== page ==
This time of year sees the Foires aux Vins, a time when supermarkets across France stock a much bigger range of wines than usual, including some genuine bargains and some rarer wines from top producers and obscure regions.
For many British people, used to New World wines labelled by grape variety, the countless regional labels used for French wine can be hugely overwhelming. So here are some simple rules to make sense of them.
France can be broken down into a few distinct regions. Each region has its favourite grape varieties and distinct styles.
Burgundy is the home of Chardonnay and Pinot noir. The famous AOCs command huge prices but can produce ethereally beautiful wines. However, a lot of lower priced Burgundy is thin and acidic and vintages can vary a lot. So you need to know your stuff. Beaujolais is just south of Burgundy and makes light, crisp red wines from the Gamay grape.
The Loire makes refreshing whites from Chenin blanc (Vouvray, Anjou) and Sauvignon blanc (Sancerre, Pouilly-Fumé) as well as the more neutral-tasting Muscadet. The reds (Chinon, Bourgueil and Saumur) are mainly made from Cabernet franc and are light, fruity and yet complex.
Alsace generally labels its wines by grape variety. The whites are refreshing, spicy and aromatic. The reds are generally pretty thin.
Bordeaux makes red wines from Cabernet Sauvignon and Merlot, as well as a bit of Malbec. Bottles from famous estates cost the price of an iPhone. But there are decent wines to be found among the “Petits Chateaux”. However it is a big region producing a lot of mediocre wine with fancy-looking chateaux on the labels, so buyer beware. The French wine guidebooks – Guide Hachette, Bettane & Desseauve and Revue du Vin de France – are more reliable in their recommendations of this region than any other.
Languedoc-Roussillon produces the most wine in France and quality varies massively between producers. The reds are usually made from Carignan, Syrah and Grenache and are warm, rich and spicy. The whites vary even more with aromatic Viognier, crisp Picpoul and spicy Grenache blanc. It also makes varietal wines from grapes associated with other regions, a bit like the New World. It probably has the best correlation between price and quality of any region.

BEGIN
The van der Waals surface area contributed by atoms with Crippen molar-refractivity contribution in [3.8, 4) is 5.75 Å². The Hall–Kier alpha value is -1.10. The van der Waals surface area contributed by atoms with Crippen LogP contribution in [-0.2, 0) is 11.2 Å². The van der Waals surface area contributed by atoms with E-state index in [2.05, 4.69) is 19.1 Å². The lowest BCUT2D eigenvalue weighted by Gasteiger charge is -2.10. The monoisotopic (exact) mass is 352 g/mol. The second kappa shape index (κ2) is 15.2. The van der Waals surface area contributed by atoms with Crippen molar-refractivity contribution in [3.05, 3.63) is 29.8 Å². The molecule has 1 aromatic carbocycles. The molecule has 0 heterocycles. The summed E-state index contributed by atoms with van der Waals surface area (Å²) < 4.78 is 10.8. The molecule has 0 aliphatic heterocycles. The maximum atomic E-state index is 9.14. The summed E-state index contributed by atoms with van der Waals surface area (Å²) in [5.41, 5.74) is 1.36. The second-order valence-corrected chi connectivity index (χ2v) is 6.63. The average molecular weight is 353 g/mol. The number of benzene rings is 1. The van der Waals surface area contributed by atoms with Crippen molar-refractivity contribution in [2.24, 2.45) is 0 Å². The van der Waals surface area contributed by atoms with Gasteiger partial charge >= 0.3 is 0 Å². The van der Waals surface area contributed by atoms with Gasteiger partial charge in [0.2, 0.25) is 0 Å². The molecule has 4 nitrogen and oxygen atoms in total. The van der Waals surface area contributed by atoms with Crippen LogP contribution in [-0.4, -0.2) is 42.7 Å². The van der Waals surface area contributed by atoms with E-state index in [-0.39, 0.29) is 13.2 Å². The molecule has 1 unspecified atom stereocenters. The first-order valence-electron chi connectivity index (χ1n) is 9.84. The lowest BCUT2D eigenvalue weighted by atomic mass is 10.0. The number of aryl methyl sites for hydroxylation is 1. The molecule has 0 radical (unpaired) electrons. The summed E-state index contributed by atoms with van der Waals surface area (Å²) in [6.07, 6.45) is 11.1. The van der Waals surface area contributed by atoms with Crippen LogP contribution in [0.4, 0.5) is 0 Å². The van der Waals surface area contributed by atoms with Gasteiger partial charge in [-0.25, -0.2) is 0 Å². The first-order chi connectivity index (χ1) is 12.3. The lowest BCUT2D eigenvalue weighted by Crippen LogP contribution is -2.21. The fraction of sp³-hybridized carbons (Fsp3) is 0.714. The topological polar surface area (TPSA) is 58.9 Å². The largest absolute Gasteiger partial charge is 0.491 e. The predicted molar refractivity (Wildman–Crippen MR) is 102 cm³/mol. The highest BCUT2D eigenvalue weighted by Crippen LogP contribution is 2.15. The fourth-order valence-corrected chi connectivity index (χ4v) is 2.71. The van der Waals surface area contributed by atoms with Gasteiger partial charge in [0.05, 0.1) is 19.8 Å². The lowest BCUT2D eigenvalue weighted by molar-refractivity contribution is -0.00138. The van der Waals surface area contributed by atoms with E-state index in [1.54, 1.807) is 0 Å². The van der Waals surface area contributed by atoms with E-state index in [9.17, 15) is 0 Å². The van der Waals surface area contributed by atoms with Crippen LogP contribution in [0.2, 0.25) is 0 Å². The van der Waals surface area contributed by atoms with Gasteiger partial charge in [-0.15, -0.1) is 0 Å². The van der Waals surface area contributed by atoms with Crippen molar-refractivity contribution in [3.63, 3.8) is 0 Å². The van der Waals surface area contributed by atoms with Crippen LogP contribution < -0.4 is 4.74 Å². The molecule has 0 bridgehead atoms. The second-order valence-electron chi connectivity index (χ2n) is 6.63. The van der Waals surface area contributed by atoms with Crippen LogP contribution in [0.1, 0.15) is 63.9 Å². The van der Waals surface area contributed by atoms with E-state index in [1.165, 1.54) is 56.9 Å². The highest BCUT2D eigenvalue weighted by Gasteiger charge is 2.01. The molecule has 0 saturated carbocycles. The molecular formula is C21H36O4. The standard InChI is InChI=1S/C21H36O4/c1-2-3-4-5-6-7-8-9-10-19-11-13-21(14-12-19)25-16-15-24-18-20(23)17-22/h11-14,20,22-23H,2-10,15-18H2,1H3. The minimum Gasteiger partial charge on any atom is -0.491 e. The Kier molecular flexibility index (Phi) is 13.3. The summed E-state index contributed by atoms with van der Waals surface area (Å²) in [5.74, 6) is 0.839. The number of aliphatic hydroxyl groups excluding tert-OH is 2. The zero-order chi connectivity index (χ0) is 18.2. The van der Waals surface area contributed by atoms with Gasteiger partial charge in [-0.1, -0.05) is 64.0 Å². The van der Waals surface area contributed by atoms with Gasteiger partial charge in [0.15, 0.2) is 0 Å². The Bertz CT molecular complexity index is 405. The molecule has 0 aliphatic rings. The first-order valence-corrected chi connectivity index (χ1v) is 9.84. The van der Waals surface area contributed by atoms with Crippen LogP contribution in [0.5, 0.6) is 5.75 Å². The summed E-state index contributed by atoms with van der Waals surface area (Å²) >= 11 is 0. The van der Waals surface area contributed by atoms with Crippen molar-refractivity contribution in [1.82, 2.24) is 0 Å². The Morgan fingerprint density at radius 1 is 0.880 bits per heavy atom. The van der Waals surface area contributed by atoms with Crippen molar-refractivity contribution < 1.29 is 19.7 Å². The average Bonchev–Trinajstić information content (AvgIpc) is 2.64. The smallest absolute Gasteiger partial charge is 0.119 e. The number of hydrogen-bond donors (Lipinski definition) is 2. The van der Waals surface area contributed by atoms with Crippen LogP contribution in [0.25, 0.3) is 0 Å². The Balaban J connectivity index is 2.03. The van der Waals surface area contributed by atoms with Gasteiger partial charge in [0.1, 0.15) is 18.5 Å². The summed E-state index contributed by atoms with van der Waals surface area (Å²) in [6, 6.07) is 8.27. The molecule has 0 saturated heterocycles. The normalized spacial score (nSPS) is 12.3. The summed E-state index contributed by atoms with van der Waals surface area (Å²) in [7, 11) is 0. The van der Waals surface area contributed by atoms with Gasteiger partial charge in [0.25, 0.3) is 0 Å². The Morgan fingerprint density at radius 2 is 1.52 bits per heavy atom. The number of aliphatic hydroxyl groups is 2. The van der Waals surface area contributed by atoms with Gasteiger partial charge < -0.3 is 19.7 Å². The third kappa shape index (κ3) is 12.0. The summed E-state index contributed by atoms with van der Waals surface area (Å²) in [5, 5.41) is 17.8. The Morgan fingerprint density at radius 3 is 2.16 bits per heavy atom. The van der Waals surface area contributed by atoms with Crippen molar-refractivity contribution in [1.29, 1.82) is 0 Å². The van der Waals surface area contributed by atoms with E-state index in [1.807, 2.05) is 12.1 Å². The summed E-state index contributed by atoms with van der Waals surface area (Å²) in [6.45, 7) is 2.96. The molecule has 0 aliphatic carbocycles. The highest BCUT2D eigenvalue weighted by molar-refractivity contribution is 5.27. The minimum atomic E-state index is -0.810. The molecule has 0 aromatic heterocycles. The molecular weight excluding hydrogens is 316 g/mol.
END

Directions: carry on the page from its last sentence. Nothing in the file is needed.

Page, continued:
The Rhône makes structured, long-living reds from Syrah in the north (Saint Joseph, Hermitage) and smooth, rich Grenache in the south (Côtes du Rhône, Gigondas, Châteauneuf). The south is pretty consistent and here even the cooperatives make decent wines. White wines are made from Roussanne and Marsanne and tend to be low in acidity.
Provence is most famous for rosé but also has big, fruity reds from Cabernet and Syrah and from Mourvèdre in Bandol.
The South-West is pretty diverse, covering regions like Gaillac, Cahors, Fronton, Madiran and Jurançon. Reds tend to be quite structured and tannic and the whites are refreshing and crisp. There are many obscure grape varieties grown here.
The key to understanding French wine labels is to know in which of these regions the smaller AOCs fall, therefore giving us a big clue about the style of the wine. However, quality will vary by producer and between greater and lesser AOCs.
Here are a couple of tips for choosing better wines. Competition medals are a big part of marketing in France and generally mean the wine won’t be rubbish. However, many smaller producers do not enter competitions because they cost money. Neck labels from an independent reviewer (Guide Hachette, Gilbert & Gaillard) also provide some assurance of decency.However, supermarkets often put their own neck-labels on the bottles.
On the top of the capsule is another clue. “R” stands for Récoltant and means the wine was estate-grown, produced and bottled.
However, co-ops can also use this but the label will usually say something like “Mise en bouteille par les Vignerons de ….”. Négociant wines, made from blending from multiple sources, have an “N” on the capsule.
. If you have questions on this or other subjects covered in the wine column, feel free to email Jonathan at firstname.lastname@example.org
A year in the vineyard with Jonathan Hesford of Domaine Treloar